The presence in Ottawa of the man who went to Vancouver so long ago and then on to points south, may seem surprising.

Hawkins chuckles. "I told everybody that I went west, but I stayed right here." Recently, he has been acting definitely un-retired, having given readings in the Ottawa area that have convulsed audiences with laughter, often laughter with pain, a la Lenny Bruce.

Supporting himself in these non-boom times is a struggle and Hawkins does not skim lightly over it. But poetry is always easy. "I have never had to work at these things. When I wanted to write a song or a poem, it was just there."

So Hawkins stays, for now, at the center of Canadian federalism (or of folklore). He is not a weeping prophet. "I am not all that enthused by the state of the world," he admits. "Maybe I am a comic realist."

Tuesday, June 21, 2005

Wanda O'Connor's recent poems

If you’ve been paying attention at all, its been obvious that Ottawa poet Wanda O’Connor has been writing increasingly interesting poems over the past six to eight months. At the ottawa small press fair on June 18th, I picked up her most recent chapbook, So you’re thinking of reproducing (ImPress). A six page poem delivered in small fragments, it begins:

these are the slender points

sneaking in with dirty magazines, repeating
things we weren’t taught to say
fastened by teeth, it begins like this

you fled from

and it was close, too

you were a boat then
an angry thing, forming after your
rallying for salient kisses

O’Connor works through love and need at the same time she writes of resisting it, moving from "They say Jean Shrimpton ("the shrimp") dressed / like a bag lady. She invented the mini / skirt. It was scandalous." to a few lines later, writing "Don’t marry a rodeo superstar. / They will only break your heart." (n.p.). How to have all this want when you know it might not be good for you, as she writes of "an escape plan / enough music to drown in // my heart is an anchor" (n.p.).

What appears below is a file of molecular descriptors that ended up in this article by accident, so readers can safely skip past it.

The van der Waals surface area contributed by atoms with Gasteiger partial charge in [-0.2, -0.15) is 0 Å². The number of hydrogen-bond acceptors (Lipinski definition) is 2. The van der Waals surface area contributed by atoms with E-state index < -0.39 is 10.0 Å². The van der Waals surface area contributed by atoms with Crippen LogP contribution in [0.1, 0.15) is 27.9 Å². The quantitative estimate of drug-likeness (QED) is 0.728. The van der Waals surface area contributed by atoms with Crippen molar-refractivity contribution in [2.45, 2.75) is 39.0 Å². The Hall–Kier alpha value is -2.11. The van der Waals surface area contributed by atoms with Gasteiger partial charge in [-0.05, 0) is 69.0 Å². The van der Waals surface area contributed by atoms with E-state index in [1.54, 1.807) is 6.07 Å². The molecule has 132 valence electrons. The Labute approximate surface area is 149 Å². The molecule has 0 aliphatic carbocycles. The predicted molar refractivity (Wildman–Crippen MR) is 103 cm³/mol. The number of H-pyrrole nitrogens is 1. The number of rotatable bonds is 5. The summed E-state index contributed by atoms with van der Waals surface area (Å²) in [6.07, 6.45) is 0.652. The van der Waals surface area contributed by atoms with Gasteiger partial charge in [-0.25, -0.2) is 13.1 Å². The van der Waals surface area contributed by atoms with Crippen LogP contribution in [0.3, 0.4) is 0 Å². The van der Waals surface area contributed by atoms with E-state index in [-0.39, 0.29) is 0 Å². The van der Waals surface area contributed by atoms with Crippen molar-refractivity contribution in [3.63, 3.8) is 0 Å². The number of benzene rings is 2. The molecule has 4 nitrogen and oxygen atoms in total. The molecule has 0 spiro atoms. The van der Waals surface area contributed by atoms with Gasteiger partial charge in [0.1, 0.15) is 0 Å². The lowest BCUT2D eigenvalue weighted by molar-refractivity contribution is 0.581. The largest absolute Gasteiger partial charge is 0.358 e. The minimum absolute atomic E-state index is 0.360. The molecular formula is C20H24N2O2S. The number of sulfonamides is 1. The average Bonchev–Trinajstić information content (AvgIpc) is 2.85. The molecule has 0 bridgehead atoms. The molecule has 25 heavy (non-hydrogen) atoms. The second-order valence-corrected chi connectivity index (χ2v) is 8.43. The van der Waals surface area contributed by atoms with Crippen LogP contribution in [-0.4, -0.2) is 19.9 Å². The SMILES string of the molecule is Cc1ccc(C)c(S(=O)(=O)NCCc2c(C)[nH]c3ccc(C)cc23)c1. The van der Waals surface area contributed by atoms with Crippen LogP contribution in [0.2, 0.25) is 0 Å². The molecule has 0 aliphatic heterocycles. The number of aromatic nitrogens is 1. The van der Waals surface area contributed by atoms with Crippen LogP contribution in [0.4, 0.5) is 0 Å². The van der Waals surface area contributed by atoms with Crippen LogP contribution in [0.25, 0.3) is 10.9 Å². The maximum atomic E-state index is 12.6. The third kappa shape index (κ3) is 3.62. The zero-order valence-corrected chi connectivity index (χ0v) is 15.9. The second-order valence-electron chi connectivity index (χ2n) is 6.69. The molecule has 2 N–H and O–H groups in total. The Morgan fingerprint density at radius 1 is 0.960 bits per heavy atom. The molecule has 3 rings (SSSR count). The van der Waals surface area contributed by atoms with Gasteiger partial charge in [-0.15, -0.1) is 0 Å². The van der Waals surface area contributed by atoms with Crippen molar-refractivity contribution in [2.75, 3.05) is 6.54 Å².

A romantic at heart, she has been working a series of love / broken love lyrics for some time, slowly working out into the larger world. The small chapbook ends with this, the strongest fragment in the collection:

America we’ve been informed of your
exceptional talent.
America we are in love.

Your calcitrant hues of red and golden
the anticipation of opposites
is what we love.

America you have beautiful legs.

With her poetry increasingly informed by the work of Robert Creeley, Lisa Robertson, Anne Carson, Robert Kroetsch, Daphne Marlatt and Barry McKinnon (see my brief piece on her contribution to the "sex at 31" phenomenon), you can see the shifts as they develop in her line breaks, over the course of the poems she’s been publishing intermittently on her blog. Some move as breath, and others, as variations on the breath. It has been interesting to watch her move.

Through recently creating the chapbook / ephemera press ImPress, O’Connor been publishing odd little pieces by not only by herself, but by other local scribes, including Jesse Ferguson, Max Middle, Seymour Mayne and Sarah Ruffolo. Her own single poem sheet, "Proof in canon," is a long block of scattered lyric that echoes versions of the locus, another in her series of love / broken love lyrics that begins: